All that’s fit to sing

“Let me write the songs of a nation–I don’t care who writes its laws.” -Andrew Fletcher

From time to time a member of the Merritt brood will make a comment or ask a question that gives rise to a 10-15 minute family colloquy. The most recent one arose when one of the teenagers called into question the biblical accuracy of a (currently) popular Christian song and the appropriateness of using said song in a music set at church.

While we took the time to address specific lines in the song, we also used it as an opportunity to talk more broadly about how we ought to think about music in the church. I don’t remember everything that was said but the discussion set me to thinking on a verse that ought to play a larger role in these friendly music critiques.

Colossians 3:16 Let the word of Christ richly dwell within you, with all wisdom teaching and admonishing one another with psalms and hymns and spiritual songs, singing with thankfulness in your hearts to God. {NAS}

Two observations are in order. First, “teaching and admonishing one another . . .” helps to explain the command “let the word of Christ richly dwell within you.” Most likely we’re to understand this teaching/admonishing either as the command’s result (i.e. what happens when the word dwells in us) or as its means (i.e. how we let the word dwell in us). Either way, the point is that the teaching & correction Paul has in mind is decidedly Word-based. Second, this Word-based teaching & correction is done in the church’s singing.

Certain implications follow when we consider the relationship of singing to biblical instruction:

  1. Our songs ought to articulate biblical truth. By this I do not mean that the only viable songs consist of Scripture set to music (not that there’s anything wrong with that). Rather, our songs should be more like a good sermon, declaring and expounding what God has revealed in his word. Practically, this means avoiding songs that are so theologically impoverished that we can only commend them on the ground that “there’s nothing wrong with it.” We need more than “not wrong” for teaching and correction. [Try this thought experiment: if you removed the sermon from your church service, how deeply and how clearly would your singing preach the glory of God and His saving work in Christ?]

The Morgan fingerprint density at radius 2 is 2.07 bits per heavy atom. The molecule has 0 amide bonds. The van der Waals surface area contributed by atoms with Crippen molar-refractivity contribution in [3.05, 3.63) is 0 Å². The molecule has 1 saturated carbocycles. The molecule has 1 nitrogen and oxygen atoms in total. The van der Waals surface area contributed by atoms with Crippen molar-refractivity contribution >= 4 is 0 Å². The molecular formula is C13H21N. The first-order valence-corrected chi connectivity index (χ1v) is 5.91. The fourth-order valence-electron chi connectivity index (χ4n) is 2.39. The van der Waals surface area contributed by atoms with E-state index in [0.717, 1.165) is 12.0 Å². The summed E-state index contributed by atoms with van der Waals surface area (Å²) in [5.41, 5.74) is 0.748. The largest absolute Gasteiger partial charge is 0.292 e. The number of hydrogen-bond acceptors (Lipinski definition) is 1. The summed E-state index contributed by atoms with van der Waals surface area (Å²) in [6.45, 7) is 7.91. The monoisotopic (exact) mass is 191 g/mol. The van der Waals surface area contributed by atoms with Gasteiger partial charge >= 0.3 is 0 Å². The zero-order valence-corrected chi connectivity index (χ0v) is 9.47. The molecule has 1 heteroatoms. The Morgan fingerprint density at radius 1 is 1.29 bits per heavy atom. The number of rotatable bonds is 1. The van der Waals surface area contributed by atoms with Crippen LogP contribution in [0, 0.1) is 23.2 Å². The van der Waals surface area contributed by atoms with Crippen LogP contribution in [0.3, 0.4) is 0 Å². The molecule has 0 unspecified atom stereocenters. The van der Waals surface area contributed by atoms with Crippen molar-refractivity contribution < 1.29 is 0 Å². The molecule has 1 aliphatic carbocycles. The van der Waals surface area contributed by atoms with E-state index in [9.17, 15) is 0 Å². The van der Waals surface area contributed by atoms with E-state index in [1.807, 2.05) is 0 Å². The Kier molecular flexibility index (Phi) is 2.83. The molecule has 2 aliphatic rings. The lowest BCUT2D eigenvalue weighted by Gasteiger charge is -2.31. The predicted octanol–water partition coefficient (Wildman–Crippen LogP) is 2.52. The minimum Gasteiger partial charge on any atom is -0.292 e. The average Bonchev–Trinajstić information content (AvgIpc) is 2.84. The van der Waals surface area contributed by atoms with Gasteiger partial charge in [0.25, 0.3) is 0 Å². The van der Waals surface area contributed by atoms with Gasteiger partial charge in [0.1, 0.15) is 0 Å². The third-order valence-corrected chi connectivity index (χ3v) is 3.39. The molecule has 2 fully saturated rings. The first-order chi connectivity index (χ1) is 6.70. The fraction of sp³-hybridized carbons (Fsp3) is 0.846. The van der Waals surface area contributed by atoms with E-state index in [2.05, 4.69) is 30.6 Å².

2. We sing to each other. “Singing for an audience of One” turns out to be too narrow a view of what the church is doing when it sings together. Yes, we’re singing to the Lord but we’re also singing to one another. In this light, the relative merit of a song turns not only on what it says to me but on what it says to the member next to me. And if I’m singing for the other’s instruction an unmistakably clear message should be the order of the day. Let’s drop the ambiguous and innocuous and clamor for something with definition and depth. If our songs leave every man to interpret what is right in his own eyes we’re missing the mark.
  3. Our singing is formative. Good teaching is more concerned with long term results than momentary effects and we need more of this perspective as we sift and select our church music. Too much singing these days is short-sighted and one dimensional as if our main concern is setting a positive tone for this particular gathering. If even a good song can ring hollow when confronted by the vagaries of a sojourning life, we ought to consider the benefits of diversifying our music catalog. Otherwise, how will we sing under the shadow of death? What songs will give us a meaningful response to spiritual (or clinical) depression? When will we sing of the cost of discipleship?

Say the Word. Pray the Word. Sing the Word.

Author: Jonathan P. Merritt

Happily married father of six. Lead pastor at Edgewood Baptist Church (Columbus, GA). Good-natured contrarian, theological Luddite, and long-suffering Atlanta Falcons fan. A student of one book.

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